I believe health care is a right, not a privilege. Access to health care has become a privilege in our society. Millions of people have died because they do not have this privilege. This, I believe, is unconscionable. We live in one of the richest, most resource abundant nations in the world, yet we cannot guarantee adequate health care for all of our citizens. That does not make sense. We help other nations, but we are failing our own.
Our declaration of independence states that we possess the inalienable rights to life, liberty, and the pursuit of happiness. How can we pursue liberty and happiness if we do not have life? In this nation, we are guaranteed a quality education through our public schools, access to books at our local library, mail delivery, protection from the police and fire departments; yet we have millions of families going bankrupt because they cannot afford medical care. How can we sleep at night knowing this is going on in our nation, our city, our neighborhood?
Three years ago, I was in an accident in which I broke my leg in six places and shattered both sides of my ankle. I was covered by a very prominent health insurance company, provided by my employer, which paid 80% of my health care costs. Yet, I still owe tens of thousands of dollars that I will never be able to pay. I was operated on 3 times, almost lost my leg to a bone infection caused by e.coli on hardware in my leg, lost 75% of my hair as a reaction to the bone infection, almost lost my job because of so much time spent in the hospital, and was harassed at work by my supervisors because they were intolerant of health issues. I had no choice but to put up with the harassment and do everything I could to keep my job because I needed the health insurance. No one should have to stay in an environment where they are taunted because of any health issue. But I didn’t have a choice. It was either lose my leg to infection or put up with daily harassment. We, as a nation, deserve quality affordable health care for all that is not dependent on employers.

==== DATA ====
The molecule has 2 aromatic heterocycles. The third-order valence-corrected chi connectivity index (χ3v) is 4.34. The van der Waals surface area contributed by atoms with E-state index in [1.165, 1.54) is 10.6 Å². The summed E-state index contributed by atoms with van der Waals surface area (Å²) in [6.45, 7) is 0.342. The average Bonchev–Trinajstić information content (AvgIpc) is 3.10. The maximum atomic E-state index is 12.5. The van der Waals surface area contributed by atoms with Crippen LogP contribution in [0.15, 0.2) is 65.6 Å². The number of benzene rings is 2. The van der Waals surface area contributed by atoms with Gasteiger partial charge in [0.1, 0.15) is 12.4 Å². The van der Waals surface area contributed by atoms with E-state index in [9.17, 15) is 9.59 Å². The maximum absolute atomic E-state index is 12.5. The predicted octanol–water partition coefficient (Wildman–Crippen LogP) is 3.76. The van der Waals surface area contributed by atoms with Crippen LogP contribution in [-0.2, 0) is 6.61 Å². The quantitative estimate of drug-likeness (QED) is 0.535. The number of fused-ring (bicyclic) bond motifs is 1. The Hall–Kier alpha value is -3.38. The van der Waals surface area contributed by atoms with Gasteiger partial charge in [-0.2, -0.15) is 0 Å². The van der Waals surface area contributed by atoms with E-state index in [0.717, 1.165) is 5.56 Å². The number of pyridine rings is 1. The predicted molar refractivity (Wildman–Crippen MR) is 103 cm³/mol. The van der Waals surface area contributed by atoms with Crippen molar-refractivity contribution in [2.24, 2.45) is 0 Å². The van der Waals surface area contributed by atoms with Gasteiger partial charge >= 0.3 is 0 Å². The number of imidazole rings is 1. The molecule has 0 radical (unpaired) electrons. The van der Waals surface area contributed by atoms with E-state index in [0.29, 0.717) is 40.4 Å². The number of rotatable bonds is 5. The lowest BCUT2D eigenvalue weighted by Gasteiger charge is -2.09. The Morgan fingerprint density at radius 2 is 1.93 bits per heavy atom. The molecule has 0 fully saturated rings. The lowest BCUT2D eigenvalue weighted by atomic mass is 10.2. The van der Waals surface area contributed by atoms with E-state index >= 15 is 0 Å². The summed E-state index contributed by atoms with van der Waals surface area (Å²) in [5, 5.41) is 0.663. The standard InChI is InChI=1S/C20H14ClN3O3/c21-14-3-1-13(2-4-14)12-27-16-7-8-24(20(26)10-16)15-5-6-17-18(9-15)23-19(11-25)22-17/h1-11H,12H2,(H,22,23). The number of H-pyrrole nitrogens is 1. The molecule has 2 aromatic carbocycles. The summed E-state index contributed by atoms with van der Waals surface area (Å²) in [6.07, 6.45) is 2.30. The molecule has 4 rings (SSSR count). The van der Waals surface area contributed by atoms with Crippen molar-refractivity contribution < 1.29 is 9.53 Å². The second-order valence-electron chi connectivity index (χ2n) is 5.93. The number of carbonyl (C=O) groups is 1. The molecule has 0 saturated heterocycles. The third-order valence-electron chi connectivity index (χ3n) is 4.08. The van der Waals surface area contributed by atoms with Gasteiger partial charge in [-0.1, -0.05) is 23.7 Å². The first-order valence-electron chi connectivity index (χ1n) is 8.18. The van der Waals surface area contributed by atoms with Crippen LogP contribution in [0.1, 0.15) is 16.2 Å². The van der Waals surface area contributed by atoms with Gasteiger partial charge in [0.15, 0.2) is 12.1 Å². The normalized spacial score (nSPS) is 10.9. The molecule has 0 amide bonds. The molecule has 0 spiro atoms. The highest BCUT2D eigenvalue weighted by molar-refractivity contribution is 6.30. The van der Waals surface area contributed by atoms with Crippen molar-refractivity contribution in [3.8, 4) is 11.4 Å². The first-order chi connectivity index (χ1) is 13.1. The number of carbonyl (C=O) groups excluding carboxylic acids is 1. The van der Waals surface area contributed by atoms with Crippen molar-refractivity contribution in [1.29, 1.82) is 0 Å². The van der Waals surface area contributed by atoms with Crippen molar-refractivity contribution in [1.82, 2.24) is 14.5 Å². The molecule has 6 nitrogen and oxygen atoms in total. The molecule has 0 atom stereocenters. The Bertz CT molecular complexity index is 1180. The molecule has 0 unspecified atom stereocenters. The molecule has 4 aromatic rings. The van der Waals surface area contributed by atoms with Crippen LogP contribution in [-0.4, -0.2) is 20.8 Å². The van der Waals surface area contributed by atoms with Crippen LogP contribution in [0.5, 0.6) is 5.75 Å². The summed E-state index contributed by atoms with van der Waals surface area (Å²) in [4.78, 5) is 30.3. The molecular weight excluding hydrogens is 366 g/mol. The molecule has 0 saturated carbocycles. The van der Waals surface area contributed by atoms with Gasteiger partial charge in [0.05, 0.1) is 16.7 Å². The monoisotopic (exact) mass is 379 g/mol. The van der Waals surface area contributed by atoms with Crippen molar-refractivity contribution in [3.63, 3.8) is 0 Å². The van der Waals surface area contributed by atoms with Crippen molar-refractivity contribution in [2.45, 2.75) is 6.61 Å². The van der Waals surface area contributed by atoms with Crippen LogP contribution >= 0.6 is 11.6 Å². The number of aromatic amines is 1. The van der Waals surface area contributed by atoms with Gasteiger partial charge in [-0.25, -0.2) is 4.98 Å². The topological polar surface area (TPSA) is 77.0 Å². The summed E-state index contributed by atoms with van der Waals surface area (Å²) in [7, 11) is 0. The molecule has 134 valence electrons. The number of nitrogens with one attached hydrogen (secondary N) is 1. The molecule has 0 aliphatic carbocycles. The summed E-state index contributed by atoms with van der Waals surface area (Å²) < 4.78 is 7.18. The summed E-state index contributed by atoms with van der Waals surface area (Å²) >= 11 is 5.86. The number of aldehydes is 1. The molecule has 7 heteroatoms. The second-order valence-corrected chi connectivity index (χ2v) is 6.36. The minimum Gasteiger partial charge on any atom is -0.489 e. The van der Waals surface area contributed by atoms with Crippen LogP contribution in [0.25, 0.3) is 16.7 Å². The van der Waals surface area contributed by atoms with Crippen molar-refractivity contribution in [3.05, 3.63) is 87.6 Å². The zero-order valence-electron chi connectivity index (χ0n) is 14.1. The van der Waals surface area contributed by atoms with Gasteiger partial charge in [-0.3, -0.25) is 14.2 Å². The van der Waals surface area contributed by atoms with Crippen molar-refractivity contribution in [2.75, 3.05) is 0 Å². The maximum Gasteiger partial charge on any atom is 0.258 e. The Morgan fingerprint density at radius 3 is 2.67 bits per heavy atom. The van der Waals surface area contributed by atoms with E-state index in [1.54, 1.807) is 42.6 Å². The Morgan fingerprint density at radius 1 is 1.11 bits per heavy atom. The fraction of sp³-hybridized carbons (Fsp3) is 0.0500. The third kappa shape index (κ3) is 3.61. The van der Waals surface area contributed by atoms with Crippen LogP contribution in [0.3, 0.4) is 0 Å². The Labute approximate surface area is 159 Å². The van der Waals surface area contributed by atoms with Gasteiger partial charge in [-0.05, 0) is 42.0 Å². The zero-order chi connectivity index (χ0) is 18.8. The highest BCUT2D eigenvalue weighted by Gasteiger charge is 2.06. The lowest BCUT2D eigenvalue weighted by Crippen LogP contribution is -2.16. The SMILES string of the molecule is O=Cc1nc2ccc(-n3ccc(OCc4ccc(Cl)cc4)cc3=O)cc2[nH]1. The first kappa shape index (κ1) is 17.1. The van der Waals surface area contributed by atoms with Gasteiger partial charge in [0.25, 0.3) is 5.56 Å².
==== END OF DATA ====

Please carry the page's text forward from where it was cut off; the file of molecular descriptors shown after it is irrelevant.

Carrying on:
I often wonder what if I was a single mother working for minimum wage? No health coverage, maybe no family to support me, and children to feed. How could I have made it through to recovery? I barely got through with the health coverage I had, but what if I didn’t have any? What if I had to make the decision between eating and paying for my wheelchair? Or between living in my apartment and paying for life-saving antibiotics? These are decisions no one should have to make. I believe that we, as a nation, should take care of everyone through providing equal access to health care so that we can all pursue our inalienable right to life. We deserve nothing less.
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